Importing Excel Data into SQL Server

Recently I had to import a huge load of surveys gathered in Excel sheets to SQL Server for further processing and analysis. Don’t ask why they were not entered on the first place to a database via some interface…

Importing an Excel sheet to SQL Server seems like a trivial task. Here is an example:

SELECT * INTO BenchmarkSurvey


'Data Source=C:Benchmark SurveyReceivedSurvey1009.xls;

 Extended Properties="Excel 8.0"')...[Sheet1$];

On a first look seemed the data was imported OK and I could start cleaning and processing. However, making a few sample tests to match responses from selected Excel surveys proved that a lot of the answers in Excel are imported as NULLs. Digging deeper in to the source data showed that those spreadsheet cells were merged and had mixed numbers and text values. Apparently that was causing the data to be imported as NULLs.

One solution that came to mind was to write a macro to parse all Excel files and to change the merged cells data to text. But that just didn’t seem right.

Sure enough, there was a more elegant solution. Looking closer at the OLE DB provider properties I found the IMEX property (short for Import/Export Mode). Changing the IMEX value tells the provider how to convert/format the data to fit the column type. Possible values for IMEX are 0, 1, and 2. In my case setting IMEX to 1 did the trick (IMEX=1 tells the provider to read those mixed data columns as text). Here is the final statement that imported the data from all merged/mixed cells correctly:

SELECT * INTO BenchmarkSurvey


'Data Source=C:Benchmark SurveyReceivedSurvey1009.xls;

 Extended Properties="Excel 8.0;IMEX=1"')...[Sheet1$];

Another interesting setting is HDR. Settings HDR=Yes indicates that the first row contains column names, not data.

Use ABS to Find the Closest Match

The ABS function in SQL Server is a little bit overlooked and unutilized. It returns the absolute, positive value of the given numeric expression.

One particular set of problems that ABS is very useful is when needing the find the closest match to a given value. That could be to find the closest ZIP code, date, etc. Below are two examples of utilizing ABS for this purpose.

-- Create table with sales regions

CREATE TABLE SalesRegions (

 zip_code INT PRIMARY KEY,

 region_name VARCHAR(35));


-- Insert sampel data

INSERT INTO SalesRegions VALUES(40320, 'North Area');

INSERT INTO SalesRegions VALUES(40324, 'North/East Area');

INSERT INTO SalesRegions VALUES(40326, 'North/West Area');


-- Define search zip code

DECLARE @search_zip INT;

SET @search_zip = 40323;


-- Find the closes region by zip code

SELECT TOP(1) zip_code, region_name

FROM SalesRegions

ORDER BY ABS(zip_code - @search_zip);


-- Results

zip_code    region_name

----------- ---------------

40324       North/East Area



-- Create Employee table

CREATE TABLE Employees (

 employee_nbr INT PRIMARY KEY,

 employee_name VARCHAR(35));


-- Employee evaluation dates

CREATE TABLE EmployeeEvaluations (

 employee_nbr INT,

 evaluation_date DATETIME,

 PRIMARY KEY (employee_nbr, evaluation_date));


-- Sample data

INSERT INTO Employees VALUES(1, 'John Doe');

INSERT INTO Employees VALUES(2, 'Jeff Brown');


INSERT INTO EmployeeEvaluations VALUES(1, '20070101');

INSERT INTO EmployeeEvaluations VALUES(1, '20080101');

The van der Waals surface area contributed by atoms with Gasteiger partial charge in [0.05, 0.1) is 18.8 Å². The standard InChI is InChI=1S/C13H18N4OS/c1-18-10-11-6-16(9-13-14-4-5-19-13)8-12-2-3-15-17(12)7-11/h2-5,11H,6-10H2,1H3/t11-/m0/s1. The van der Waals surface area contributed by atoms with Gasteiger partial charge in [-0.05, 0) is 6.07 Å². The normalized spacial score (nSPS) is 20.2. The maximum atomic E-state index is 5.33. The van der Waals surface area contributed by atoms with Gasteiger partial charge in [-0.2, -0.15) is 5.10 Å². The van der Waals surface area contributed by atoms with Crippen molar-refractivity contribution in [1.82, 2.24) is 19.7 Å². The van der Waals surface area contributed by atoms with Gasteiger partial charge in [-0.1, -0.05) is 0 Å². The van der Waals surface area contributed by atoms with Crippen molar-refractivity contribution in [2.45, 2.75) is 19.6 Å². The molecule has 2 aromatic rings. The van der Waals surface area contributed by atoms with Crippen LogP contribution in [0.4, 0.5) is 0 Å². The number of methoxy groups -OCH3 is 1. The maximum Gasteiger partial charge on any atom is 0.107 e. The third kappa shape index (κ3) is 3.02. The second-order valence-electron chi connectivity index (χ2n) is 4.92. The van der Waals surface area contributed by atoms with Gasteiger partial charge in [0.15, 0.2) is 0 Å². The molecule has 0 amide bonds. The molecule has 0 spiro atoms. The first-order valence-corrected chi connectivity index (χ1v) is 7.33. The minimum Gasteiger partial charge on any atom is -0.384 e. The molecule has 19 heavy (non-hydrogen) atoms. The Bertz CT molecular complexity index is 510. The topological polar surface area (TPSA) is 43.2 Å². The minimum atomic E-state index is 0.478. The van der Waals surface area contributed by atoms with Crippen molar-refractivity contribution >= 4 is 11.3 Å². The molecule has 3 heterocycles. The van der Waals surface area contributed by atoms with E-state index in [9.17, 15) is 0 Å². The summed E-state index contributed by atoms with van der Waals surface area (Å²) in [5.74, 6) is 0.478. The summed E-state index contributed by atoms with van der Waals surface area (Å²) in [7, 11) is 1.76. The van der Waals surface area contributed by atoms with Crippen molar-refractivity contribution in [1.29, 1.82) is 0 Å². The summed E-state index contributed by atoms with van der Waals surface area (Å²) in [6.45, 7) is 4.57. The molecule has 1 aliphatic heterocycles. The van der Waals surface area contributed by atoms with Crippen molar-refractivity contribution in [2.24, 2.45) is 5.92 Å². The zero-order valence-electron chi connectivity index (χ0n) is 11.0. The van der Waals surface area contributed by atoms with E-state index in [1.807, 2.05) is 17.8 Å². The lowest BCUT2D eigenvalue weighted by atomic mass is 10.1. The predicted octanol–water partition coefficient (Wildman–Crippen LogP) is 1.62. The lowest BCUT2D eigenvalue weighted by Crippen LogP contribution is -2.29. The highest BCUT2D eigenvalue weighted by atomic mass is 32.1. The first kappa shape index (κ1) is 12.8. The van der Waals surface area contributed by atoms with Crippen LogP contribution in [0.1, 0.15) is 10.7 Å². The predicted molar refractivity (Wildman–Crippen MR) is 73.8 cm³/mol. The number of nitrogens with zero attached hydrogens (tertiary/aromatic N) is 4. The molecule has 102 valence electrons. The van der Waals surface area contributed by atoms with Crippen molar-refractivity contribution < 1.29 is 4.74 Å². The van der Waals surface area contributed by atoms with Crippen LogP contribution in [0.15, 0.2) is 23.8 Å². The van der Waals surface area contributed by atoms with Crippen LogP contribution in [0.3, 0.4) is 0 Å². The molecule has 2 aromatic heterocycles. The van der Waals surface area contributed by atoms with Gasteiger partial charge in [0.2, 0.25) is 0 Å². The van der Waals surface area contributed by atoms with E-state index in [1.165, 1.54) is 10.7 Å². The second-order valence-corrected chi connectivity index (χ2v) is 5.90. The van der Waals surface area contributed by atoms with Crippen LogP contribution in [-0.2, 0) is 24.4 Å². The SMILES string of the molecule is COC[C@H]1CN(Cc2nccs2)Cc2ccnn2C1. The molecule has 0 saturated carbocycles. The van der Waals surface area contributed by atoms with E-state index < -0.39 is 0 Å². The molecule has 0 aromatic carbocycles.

INSERT INTO EmployeeEvaluations VALUES(1, '20080304');

INSERT INTO EmployeeEvaluations VALUES(2, '20080604');


-- Find the closest evaluation date, could be in the future

SELECT A.employee_nbr, A.employee_name, B.evaluation_date

FROM Employees AS A


(SELECT TOP(1) B.evaluation_date

 FROM EmployeeEvaluations AS B

 WHERE A.employee_nbr = B.employee_nbr



-- Results

employee_nbr employee_name  evaluation_date

------------ -------------- -----------------------

1            John Doe       2008-03-04 00:00:00.000

2            Jeff Brown    2008-06-04 00:00:00.000

Hierarchies with CTEs

Common table expressions (CTEs) have many applications. However, one of their capabilities to implement recursive queries is very useful for navigating and manipulating hierarchies.

Here is one brief example of utilizing that. Given a table with employees and their managers represented as adjacency list, provide list of employees that report to particular manager, ordered by the natural hierarchy order of listing each employee under the corresponding manager.

-- Create sample table with employees and managers



 employee_name VARCHAR(35),

 manager_nbr INT NULL REFERENCES Employees(employee_nbr));


INSERT INTO Employees VALUES (1, 'John Doe', NULL);

INSERT INTO Employees VALUES (2, 'James Brown', 1);

INSERT INTO Employees VALUES (3, 'Keith Green', NULL);

INSERT INTO Employees VALUES (4, 'Peter Roth', 2);

INSERT INTO Employees VALUES (5, 'Hans Gruber', 2);

INSERT INTO Employees VALUES (6, 'Kris Evans', 4);

INSERT INTO Employees VALUES (7, 'Jeff Colleman', NULL);


-- Use recursive CTE to build binary and charachter paths

WITH EmployeeHierarchy


(SELECT employee_nbr, employee_name, manager_nbr,

        CAST(employee_nbr AS VARBINARY(MAX)) AS bpath,

        CAST('.' +

            CAST(employee_nbr AS VARCHAR(4)) +

            '.' AS VARCHAR(MAX)) AS cpath

 FROM Employees

 WHERE manager_nbr IS NULL


 SELECT E.employee_nbr, E.employee_name, E.manager_nbr,

        H.bpath + CAST(E.employee_nbr AS BINARY(4)),

        H.cpath + CAST(E.employee_nbr AS VARCHAR(4)) + '.'

 FROM Employees AS E

 JOIN EmployeeHierarchy AS H

   ON E.manager_nbr = H.employee_nbr)

SELECT employee_nbr, employee_name, manager_nbr, bpath, cpath

FROM EmployeeHierarchy

WHERE cpath LIKE '%.2.%' -- filter all employees for manager 2

ORDER BY bpath;          -- order by natural hierarchy path


-- Results

employee_nbr employee_name  manager_nbr bpath                              cpath

------------ -------------- ----------- ---------------------------------- ----------